Thursday, January 5, 2012

Movie Monsters by Alan Ormsby

by Alan Ormsby
1975, 1st edition
Publisher: Scholastic Inc.
ISBN: Softcover 0590021753

Alan Ormsby's Movie Monsters: Monster Make-Up & Monster Shows to Put On was a treasure trove of nightmare goodies that transformed monster-loving kids of the 1970s into horror film experts overnight with its fun-filled facts on some of the most popular monsters of all time and the actors who played them. Ormsby not only shared Hollywood make-up secrets, he also encouraged youngsters to create their own special effects, put on horror shows, and make their own creature features! All this was packed into a slim, 80-page softcover book that also featured wonderful illustrations done by the author himself.

'A Ghoulery of Monster Greats' This is Part One of the book and displays an impressive collection of horror film stills featuring such greats as Phantom of the Opera, Jekyll & Hyde, King Kong, and Creature from the Black Lagoon. Brief bios of these and other horror icons serve as enticing appetizers to young readers for what is soon to follow in Parts 2 & 3 of the book. However, the focal point throughout the pages of Movie Monsters is consistently about make-up and special effects and, early on, we quickly learn trade secrets of the movies these horror hall-of-famers appeared in.

'How to Make a Monster' Part 2 in the book has the author reminiscing about special times during his childhood when he'd allow his imagination to run wild and create his own monsters -- eventually, he would find others to join in on his escapades. Next, Ormsby encourages his readers to explore and experiment with transforming themselves into monsters! Tips on acting, costumes, and the use of light and shadow to pull off an effective horror persona are motivational preps before Ormsby gets to the good stuff, which are painting scars, creating monster hands, a recipe for blood, and make-up techniques for characters like Dracula, Blacula, Bride of Frankenstein, Wolf Man, and others. Perhaps the greatest and the most fun of Ormsby's make-up tips is the "Brown Bag Frankenstein!" -- Sicko-Psychotic remembers making many of these when he was a little ghoul with much time on his severed hands!!! The end of this section promises more fun yet to come by incorporating all you've learned so far into either a live horror show or by filming a monster flick of your own!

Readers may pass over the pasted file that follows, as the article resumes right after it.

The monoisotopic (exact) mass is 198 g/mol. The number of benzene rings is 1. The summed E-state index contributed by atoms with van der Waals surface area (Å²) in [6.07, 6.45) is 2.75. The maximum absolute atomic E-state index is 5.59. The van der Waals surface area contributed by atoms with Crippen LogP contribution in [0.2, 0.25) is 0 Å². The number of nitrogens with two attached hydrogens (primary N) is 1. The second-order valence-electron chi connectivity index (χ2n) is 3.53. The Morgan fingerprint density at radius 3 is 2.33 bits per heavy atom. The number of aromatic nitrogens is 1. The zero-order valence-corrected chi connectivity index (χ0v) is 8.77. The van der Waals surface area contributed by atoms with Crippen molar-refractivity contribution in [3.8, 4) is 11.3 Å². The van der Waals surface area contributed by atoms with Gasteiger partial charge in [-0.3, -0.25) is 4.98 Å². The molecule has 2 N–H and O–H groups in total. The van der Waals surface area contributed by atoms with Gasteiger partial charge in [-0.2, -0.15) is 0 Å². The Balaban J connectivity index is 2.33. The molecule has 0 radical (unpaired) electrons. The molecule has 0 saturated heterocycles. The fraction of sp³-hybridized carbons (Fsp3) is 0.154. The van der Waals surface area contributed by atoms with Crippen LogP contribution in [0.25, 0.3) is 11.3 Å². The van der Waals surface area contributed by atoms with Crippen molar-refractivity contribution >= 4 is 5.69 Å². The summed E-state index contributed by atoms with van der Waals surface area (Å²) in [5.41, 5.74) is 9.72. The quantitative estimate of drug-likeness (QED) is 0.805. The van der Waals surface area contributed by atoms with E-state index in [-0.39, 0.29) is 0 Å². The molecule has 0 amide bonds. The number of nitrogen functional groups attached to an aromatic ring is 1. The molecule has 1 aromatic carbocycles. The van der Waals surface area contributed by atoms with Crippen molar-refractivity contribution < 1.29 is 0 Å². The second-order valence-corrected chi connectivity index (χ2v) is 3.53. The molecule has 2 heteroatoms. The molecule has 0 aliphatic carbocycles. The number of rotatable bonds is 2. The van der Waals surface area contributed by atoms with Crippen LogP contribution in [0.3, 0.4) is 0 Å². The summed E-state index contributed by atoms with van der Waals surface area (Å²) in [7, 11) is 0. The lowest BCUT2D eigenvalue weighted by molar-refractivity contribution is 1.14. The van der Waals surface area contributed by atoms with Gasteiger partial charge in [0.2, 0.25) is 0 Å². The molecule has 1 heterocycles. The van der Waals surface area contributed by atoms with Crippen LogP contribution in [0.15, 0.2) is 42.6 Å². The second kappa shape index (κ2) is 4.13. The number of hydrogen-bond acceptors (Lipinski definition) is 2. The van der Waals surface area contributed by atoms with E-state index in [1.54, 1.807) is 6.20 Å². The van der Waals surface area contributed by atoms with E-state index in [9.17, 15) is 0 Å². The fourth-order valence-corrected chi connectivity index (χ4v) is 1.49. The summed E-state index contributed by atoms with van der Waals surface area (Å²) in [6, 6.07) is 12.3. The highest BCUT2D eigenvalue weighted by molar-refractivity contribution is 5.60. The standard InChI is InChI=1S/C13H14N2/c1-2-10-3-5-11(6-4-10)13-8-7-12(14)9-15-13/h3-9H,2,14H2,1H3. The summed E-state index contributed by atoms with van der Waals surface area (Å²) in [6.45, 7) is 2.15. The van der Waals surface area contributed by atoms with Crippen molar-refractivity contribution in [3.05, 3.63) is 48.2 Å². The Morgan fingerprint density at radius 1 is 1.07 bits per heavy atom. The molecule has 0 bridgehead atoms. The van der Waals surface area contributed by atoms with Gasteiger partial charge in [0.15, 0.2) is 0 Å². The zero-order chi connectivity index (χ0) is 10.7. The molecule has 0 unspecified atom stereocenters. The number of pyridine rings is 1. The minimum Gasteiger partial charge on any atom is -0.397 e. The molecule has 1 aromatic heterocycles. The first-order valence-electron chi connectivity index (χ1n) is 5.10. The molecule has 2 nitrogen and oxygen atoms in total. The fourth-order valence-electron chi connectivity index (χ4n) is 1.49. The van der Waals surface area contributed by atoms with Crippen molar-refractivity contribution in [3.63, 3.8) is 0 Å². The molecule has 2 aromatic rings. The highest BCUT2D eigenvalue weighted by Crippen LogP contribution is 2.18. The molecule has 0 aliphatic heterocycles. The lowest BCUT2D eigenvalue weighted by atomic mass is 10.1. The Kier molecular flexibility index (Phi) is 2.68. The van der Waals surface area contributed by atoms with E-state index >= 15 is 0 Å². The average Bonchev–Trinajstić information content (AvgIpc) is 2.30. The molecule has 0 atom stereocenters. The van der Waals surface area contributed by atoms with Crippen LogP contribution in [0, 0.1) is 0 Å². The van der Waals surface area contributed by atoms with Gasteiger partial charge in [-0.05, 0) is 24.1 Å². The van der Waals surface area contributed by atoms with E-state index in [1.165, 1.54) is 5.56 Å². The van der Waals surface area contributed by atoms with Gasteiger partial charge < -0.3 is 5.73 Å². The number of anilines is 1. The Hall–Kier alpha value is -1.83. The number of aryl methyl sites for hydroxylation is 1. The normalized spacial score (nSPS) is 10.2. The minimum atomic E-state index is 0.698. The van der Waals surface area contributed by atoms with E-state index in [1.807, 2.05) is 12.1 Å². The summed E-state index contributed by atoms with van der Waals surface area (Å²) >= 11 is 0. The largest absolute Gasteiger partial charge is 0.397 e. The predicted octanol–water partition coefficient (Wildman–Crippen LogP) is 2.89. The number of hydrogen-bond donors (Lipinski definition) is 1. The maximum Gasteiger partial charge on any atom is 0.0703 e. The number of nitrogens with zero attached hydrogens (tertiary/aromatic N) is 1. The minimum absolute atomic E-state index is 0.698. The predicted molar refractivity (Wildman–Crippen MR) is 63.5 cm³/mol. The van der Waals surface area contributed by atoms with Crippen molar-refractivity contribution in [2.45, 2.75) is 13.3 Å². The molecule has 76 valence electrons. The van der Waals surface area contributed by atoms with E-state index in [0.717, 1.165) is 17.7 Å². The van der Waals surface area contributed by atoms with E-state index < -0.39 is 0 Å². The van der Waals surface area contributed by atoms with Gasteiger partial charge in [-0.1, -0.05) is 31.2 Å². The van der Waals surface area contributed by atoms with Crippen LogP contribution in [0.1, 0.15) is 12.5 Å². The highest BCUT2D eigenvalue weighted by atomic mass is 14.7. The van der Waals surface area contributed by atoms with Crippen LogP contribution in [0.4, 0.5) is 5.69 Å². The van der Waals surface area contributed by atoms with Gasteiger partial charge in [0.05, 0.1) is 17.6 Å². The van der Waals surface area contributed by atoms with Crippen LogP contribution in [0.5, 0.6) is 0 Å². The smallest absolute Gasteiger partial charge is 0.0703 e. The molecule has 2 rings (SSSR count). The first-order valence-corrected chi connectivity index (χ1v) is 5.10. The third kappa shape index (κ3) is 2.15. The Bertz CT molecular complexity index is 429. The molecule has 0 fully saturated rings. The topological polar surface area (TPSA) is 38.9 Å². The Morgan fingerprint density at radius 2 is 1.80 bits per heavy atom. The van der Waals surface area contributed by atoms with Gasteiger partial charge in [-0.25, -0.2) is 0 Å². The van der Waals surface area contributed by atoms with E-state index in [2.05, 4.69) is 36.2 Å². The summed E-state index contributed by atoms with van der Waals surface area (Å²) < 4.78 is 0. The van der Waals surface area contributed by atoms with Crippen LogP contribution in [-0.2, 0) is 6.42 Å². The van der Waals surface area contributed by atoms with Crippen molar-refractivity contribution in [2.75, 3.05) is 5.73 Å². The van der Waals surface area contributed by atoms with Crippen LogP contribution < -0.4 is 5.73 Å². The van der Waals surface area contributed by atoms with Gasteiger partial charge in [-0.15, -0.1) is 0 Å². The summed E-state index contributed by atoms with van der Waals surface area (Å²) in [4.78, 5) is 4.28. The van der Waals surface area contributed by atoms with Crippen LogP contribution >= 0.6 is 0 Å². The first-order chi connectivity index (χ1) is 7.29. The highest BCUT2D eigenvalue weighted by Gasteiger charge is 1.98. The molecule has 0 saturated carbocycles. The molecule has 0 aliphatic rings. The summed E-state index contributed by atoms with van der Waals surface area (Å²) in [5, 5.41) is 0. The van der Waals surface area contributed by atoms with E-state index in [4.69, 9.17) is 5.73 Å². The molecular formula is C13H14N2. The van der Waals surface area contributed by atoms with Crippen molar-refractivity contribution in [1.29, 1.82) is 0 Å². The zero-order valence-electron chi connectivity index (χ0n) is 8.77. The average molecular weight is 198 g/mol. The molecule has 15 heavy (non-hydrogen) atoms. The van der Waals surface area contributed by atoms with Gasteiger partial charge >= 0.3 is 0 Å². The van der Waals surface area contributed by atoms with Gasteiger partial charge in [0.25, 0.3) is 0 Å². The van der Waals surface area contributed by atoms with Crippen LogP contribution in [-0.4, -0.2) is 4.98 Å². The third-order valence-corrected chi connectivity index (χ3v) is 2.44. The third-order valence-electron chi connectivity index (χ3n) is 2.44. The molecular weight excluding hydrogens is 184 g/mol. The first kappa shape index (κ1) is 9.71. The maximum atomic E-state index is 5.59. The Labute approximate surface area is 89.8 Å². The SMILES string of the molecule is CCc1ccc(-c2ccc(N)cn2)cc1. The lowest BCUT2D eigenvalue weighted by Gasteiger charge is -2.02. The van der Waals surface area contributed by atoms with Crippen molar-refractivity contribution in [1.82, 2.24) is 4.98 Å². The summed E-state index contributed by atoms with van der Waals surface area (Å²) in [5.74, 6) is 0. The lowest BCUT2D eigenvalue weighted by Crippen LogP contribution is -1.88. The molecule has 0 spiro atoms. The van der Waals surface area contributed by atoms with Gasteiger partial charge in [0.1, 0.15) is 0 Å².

'The Monster of Frankenstein!' The 3rd and final part of Movie Monsters features an entire horror-comedy script. The author continues to entice youngens into using their imagination  by altering the script and not limiting themselves to traditional gender roles or ethnic typecasting. Further special-effect stunts are also explained, such as "How to Turn Dr. Jekyll to Mr. Hyde Before Their Very Eyes!", "The Disappearing Ghost", "The Floating Head", and a there's even a special section on "Props". Kids needn't wonder where to locate some of the supplies called for in the book because Ormsby offers many helpful suggestions.

Alan Ormsby's talent in illustration, make-up, and special effects know-how is evident throughout the book, but many horror fans out there might be especially familiar with his work as a screenwriter for both film and television -- Children Shouldn't Play with Dead Things (1973), Cat People (1982), Popcorn (1991), etc. Ormsby has also produced, directed, and worked as an actor and make-up artist in the Industry. Another contribution to fond childhood memories was Ormsby's invention of the 'Hugo: Man of a Thousand Faces' doll. If you never got one of these, you were able to see it on TV's The Uncle Floyd Show (1974) and The Pee-Wee Herman Show (1981). Good stuff.


  1. Sorry, off topic, but I read recently that Juan of the Dead (which you wrote about some time ago) finally picked up a US distributor. Shouldn't be long now before I can get my grubby paws on it.

  2. A Cuban zombie movie by Alejandro Brugués himself! Can't wait to see it. Thanks, Keith, for the update!!!


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